Stocks plunged on Thursday, erasing most of the steep gains in the previous session, as markets remained highly volatile in the face of the fast-spreading coronavirus.
The Dow Jones Industrial Average ended the day 969.58 points, or 3.5%, lower at 26,121.28 after tanking nearly 1,150 at its session low. The S&P 500 dropped 3.3%, or 106.18, to 3,023.94 and the Nasdaq Composite fell 3.1%, or 279.49, to 8,738.60. All 11 S&P sectors finished the day in the red. Stocks turned sharply lower as the 10-year Treasury yield fell to an all-time low below 0.9%.
Fears about the coronavirus disrupting the global economy continued to grip Wall Street as countries around the world extended quarantines and travel restrictions. California declared a state of emergency after a coronavirus-related death and 53 confirmed cases in the state. The number of infections in New York also doubled overnight to 22 as the state ramps up its testing.
"The majority of this is just growing concern about the fallout from the virus because it's spreading," said Tom Essaye, founder of the Sevens Report. "For every hour, another group of people have it and it's in another state. People are getting a bit nervous about this constant barrage of headlines."
That angst fueled investor demand for safer assets like U.S. Treasurys and gold. The tumbling yields kept pressure on bank stocks, which led the major indexes lower. JPMorgan and Bank of America both dropped about 5%.
Airline stocks also took a huge beating, leading the declines in the Dow Jones Transportation Average, which dipped into bear market territory Thursday. United Airlines cratered 13.4%, while American Airlines tanked 13.2%, suffering its worst day since 2016.
The market moves came amid a roller-coaster week on Wall Street, which saw the 30-stock Dow swinging 1,000 points or higher twice in the past three days.
The Dow posted its second-biggest point gain on Wednesday as major wins from former Vice President Joe Biden during Super Tuesday sparked a relief rally, especially in the health-care sector. Investors also cheered signs of a global response to the outbreak, including a more than $8 billion in emergency funding from Congress.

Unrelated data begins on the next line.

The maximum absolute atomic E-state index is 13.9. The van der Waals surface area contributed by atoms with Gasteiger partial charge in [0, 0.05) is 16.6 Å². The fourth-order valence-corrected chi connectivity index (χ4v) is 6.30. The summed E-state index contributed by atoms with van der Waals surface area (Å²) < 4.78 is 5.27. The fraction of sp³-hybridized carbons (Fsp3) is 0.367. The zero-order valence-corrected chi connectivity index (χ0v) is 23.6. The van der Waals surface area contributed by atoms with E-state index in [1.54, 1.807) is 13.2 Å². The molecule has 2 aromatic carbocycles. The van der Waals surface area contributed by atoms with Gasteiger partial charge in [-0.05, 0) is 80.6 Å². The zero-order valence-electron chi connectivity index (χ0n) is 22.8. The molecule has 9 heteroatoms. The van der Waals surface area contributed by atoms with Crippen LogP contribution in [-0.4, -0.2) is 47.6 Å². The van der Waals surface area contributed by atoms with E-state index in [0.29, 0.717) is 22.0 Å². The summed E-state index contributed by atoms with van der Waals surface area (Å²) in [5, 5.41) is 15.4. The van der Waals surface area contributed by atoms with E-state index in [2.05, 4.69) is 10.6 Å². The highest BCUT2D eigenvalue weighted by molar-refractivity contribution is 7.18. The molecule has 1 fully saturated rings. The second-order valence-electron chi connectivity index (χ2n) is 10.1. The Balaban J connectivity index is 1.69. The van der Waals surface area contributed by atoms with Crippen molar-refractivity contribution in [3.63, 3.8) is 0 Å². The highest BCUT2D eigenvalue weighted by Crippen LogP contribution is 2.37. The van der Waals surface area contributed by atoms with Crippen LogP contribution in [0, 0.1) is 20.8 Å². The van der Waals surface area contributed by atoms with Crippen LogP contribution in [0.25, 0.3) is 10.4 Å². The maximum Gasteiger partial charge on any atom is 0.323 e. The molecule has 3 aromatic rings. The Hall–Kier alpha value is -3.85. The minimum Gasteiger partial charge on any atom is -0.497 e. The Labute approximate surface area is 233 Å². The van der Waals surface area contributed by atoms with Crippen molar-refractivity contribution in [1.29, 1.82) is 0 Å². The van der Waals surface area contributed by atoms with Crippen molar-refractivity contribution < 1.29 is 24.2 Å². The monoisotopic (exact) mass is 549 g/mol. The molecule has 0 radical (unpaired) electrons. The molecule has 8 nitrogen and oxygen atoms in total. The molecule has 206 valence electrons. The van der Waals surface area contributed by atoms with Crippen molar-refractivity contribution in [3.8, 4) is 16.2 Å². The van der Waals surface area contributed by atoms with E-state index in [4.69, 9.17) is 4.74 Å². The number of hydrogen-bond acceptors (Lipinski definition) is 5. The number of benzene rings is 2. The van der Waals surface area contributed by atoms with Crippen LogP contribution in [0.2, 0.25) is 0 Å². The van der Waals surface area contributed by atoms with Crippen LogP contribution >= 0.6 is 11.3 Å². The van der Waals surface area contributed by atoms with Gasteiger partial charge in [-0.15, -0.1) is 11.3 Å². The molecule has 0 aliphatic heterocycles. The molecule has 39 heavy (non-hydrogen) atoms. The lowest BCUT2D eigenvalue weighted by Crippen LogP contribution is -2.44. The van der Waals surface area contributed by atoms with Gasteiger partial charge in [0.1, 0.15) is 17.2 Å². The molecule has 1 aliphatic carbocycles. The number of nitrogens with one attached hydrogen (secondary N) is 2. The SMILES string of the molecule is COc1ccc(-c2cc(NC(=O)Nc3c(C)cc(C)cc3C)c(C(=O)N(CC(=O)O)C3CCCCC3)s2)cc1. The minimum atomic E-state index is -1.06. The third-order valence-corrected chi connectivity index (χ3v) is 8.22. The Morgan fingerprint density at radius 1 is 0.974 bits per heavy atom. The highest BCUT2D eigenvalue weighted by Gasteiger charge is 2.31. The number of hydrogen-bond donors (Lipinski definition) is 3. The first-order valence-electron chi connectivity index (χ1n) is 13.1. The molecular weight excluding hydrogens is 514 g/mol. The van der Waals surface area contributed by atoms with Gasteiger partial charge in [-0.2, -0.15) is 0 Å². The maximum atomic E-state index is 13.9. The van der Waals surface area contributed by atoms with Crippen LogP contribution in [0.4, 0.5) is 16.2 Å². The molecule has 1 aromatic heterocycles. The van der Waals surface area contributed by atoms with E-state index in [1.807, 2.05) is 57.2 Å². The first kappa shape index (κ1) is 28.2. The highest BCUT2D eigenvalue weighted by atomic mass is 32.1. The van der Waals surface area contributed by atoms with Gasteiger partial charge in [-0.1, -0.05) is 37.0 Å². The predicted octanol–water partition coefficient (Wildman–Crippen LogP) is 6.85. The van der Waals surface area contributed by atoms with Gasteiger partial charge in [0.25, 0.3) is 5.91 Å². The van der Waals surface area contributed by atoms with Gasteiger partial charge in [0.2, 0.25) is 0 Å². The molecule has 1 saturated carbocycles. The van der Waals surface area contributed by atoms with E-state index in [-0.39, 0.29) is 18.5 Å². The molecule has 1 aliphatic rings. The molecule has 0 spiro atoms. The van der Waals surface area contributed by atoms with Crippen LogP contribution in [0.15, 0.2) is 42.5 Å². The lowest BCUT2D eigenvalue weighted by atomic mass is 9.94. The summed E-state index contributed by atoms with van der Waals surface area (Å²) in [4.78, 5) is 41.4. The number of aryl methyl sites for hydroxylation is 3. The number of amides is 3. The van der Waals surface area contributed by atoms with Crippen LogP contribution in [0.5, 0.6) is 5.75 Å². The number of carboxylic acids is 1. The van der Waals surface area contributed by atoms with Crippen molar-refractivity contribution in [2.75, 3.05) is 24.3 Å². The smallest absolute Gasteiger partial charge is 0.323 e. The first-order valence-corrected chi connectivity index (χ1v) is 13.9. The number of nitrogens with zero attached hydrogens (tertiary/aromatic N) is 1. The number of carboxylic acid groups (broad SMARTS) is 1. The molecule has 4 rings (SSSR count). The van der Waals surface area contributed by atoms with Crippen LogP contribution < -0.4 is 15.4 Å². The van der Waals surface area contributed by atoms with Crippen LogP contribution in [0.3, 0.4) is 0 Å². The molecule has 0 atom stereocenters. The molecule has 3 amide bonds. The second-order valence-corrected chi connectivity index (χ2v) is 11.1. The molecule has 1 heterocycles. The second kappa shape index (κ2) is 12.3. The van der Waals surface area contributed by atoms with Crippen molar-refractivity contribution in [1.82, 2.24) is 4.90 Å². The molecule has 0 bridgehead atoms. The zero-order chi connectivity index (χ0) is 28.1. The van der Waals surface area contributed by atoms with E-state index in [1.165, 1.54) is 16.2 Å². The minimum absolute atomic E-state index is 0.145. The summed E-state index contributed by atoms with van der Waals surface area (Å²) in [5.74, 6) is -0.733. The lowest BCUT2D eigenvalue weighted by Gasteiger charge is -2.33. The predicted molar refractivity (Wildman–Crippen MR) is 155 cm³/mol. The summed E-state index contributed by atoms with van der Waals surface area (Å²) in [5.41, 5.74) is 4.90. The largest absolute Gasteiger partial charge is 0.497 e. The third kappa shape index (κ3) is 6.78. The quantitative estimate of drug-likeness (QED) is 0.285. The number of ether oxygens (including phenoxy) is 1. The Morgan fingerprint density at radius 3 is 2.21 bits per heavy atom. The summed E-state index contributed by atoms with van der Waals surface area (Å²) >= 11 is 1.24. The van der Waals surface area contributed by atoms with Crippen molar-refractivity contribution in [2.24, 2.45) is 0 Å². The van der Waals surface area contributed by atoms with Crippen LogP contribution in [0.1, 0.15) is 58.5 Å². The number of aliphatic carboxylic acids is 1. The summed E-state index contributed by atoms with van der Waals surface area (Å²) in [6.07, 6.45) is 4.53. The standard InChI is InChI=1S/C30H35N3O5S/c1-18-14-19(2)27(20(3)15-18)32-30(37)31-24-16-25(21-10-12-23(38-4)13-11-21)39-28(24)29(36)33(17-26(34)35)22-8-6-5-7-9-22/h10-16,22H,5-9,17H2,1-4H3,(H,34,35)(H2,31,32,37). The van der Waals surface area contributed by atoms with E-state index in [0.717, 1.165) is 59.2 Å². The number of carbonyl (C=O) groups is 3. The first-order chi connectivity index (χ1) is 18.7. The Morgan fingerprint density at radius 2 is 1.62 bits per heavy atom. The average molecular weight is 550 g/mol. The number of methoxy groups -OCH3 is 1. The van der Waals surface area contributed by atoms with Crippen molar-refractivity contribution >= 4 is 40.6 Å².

"The optimism coming off Super Tuesday has come and gone and we reverted to being driven by fear over the containment of the virus and the impact it's going to have on the global economy down the road," said Mike Loewengart, managing director of investment strategy at E-Trade.
On Tuesday, the Federal Reserve cut its benchmark interest rate unexpectedly by 50 basis points, citing that coronavirus "poses evolving risks to economic activity." It was the central bank's first such emergency cut since the 2008 financial crisis.
The move failed to assuage stock market concerns about the potential economic impact of the coronavirus outbreak and triggered sharp movements in the markets.
"Despite the rally in stocks [Wednesday], Treasury yields and gold prices did not respond in-kind," said Matt Maley, chief market strategist at Miller Tabak. "None of the other markets saw the kinds of moves yesterday that would indicate that we're out of the woods on the negative impact of the coronavirus. In other words, many other markets are still sending up warning signals."
Investors will monitor a key jobs report on Friday for signs of any negative impact on the labor market from the coronavirus. The U.S. economy is expected to have added 175,000 jobs in February, down from 225,000 in January.
The weekly jobless claims data on Thursday underscored the labor market strength despite the outbreak. Initial claims for state unemployment benefits slipped 3,000 to 216,000 for the week ended Feb. 29. Economists polled by Reuters had forecast claims would fall to 215,000 in the latest week.
—CNBC's Thomas Franck and Fred Imbert contributed to this report.